• Structure of DNS
  • The DNS system consists of name servers and resolvers. Computers configured as name servers maintain IP address information that corresponds to host names. The resolvers are DNS clients. DNS clients have the addresses of DNS servers or servers.


  • When a DNS client wants to find the IP address for a computer’s name, it contacts the name server. If the name server, or DNS server, has such a name in its database, the name will send the corresponding IP address to the client. Records in the DNS database must be entered manually, one at a time.


  • Internet addresses are first allocated according to the countries. Addresses such as tr, de, uk at the end of the addresses indicate the country where the address is located. For example, it shows Germany, UK UK. A country map is not used for US addresses because the country that created DNS and similar applications is the US. On the other hand, a US extension has been created for private organizations in the United States. Internet addresses are allocated to the lower segments such as com, edu, gov after leaving the countries. These expressions correspond to top-level domains in DNS. Top-level domains are as follows.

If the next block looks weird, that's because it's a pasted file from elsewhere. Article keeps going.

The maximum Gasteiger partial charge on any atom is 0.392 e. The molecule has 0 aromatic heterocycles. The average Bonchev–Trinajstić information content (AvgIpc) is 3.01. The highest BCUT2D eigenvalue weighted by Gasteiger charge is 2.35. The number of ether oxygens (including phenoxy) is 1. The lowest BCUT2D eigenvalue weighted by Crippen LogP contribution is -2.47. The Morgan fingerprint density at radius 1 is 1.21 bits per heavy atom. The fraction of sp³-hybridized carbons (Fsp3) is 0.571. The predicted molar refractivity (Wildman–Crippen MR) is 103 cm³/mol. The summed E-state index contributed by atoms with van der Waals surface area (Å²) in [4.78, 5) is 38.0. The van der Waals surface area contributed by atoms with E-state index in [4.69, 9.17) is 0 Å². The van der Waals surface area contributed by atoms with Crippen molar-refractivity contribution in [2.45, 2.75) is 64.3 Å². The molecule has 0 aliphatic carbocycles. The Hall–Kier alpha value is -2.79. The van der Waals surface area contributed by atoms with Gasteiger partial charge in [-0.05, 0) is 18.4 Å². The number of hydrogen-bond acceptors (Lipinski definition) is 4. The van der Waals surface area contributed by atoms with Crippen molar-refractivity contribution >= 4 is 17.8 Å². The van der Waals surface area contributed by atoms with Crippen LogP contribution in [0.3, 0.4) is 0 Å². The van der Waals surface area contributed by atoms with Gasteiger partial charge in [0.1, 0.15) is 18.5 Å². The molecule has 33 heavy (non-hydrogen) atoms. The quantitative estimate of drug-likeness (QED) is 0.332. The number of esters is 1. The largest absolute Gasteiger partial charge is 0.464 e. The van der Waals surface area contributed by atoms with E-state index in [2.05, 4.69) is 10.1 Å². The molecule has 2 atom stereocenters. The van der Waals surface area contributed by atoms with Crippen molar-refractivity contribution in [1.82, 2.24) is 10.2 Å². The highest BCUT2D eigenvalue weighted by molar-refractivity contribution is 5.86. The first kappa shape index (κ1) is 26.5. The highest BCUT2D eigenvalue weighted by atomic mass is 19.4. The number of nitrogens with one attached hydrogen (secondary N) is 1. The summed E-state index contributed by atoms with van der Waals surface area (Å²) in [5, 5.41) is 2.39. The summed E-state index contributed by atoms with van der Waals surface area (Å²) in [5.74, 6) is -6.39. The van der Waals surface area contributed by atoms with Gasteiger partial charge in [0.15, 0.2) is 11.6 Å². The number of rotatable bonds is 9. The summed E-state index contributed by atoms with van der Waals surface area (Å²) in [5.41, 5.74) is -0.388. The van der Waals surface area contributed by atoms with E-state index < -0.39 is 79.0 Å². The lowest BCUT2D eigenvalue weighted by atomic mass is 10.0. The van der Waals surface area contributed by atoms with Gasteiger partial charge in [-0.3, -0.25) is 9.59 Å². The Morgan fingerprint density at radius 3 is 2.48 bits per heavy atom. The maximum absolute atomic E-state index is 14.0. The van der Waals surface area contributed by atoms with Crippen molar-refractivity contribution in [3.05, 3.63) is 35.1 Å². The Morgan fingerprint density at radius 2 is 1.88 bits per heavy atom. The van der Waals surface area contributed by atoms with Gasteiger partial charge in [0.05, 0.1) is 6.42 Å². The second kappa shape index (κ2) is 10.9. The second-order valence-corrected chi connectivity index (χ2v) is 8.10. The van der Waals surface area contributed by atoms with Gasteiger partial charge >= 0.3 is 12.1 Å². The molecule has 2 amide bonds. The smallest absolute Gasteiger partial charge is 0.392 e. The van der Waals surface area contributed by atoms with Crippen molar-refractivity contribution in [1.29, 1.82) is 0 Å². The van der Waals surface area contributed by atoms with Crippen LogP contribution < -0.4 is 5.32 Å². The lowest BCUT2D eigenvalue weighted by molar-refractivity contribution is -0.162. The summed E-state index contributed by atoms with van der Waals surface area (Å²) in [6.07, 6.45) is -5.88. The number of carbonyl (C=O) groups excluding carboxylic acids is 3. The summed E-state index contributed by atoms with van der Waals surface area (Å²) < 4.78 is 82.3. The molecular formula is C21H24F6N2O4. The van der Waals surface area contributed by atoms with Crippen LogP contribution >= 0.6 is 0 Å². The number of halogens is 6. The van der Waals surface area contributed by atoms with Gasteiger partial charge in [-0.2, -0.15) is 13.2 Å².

• Resolving – Finding a requested record
  • For example, there is an IPv4 address corresponding to http://google.com. Analyzing software performs two types of processes; Recursive and nonrecursive. The type of the query is determined according to the RD (recursion required) bits sent in the queries. Servers responding to non-recursive queries give consecutive name servers in response. If the resulting query is not recurring, you may be given an IP directly or a “machine not found” reply for http://google.com. But in a recursive query, you can give the IP of another name server to find the answer.